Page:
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Adoption is Now the Rage in Uganda


Moses Talemwa

The Kampala Observer

Kampala — US singer Madonna could have avoided all the trouble she went through while adopting a child from Malawi, if she had sought a Ugandan child instead. That is the verdict of High Court Deputy Registrar, Family Division, Batema Ndikabona.

The registrar confirms that indeed more foreign nationals are adopting Ugandan children and the hurdles in the adoption process are not as pronounced as in Malawi (read Madonna's case).

Batema's conclusion follows a case in which a Canadian consular officer, Darryl Hyard, travelled from his office in Nairobi to inquire about the growing number of Ugandan children, whose guardians were turning up in his office to seek visas to Canada.

The Canadian official was concerned that children as young as two years were being offered for adoption even though the law provides for legal guardianship after the child has had two years of bonding with the intending parent. However, the registrar says the court reserves the right to grant a parent legal guardianship at any time.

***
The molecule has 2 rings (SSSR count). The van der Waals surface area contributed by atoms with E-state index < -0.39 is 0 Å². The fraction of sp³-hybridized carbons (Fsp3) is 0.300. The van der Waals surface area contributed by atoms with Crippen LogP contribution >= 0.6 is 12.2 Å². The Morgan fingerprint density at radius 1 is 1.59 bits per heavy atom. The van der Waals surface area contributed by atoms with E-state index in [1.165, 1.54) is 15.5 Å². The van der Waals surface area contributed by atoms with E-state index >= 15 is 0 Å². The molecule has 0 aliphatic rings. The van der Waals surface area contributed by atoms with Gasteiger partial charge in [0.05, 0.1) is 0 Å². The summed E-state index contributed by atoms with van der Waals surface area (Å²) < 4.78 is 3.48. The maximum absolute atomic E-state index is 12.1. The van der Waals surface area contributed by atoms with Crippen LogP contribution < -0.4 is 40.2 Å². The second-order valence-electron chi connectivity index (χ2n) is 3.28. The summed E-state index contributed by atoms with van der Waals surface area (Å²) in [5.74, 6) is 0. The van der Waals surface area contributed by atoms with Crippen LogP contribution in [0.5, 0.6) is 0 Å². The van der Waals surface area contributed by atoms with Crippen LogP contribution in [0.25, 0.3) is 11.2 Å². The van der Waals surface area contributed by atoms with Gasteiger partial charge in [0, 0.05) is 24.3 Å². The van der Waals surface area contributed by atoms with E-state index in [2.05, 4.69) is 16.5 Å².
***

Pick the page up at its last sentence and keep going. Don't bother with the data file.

Regardless of that, the process of adopting a child is quite tedious. The process usually starts with a visit to a certified orphanage where one selects a child. After selection, a social worker from the orphanage visits the home of the adopting parent to make a report on whether the parent is suitable.

A Probation Officer in the division is also supposed to make an independent report on the candidate parent's suitability. Those reports are given to the candidate parent, who attaches them to a formal letter to the High Court Registrar in charge of the Family Division seeking permission to foster a child.

Fostering a child refers to bonding with the child for three years before the court can determine that the parent is suitable. In the meantime, the parent posts a photograph of the child in the papers to ensure the registrar forwards the matter to the judge who holds a hearing and decides on the matter.

The adoption process remains with many loopholes though. According to the registrar, there is no government department to represent the child's interests in court.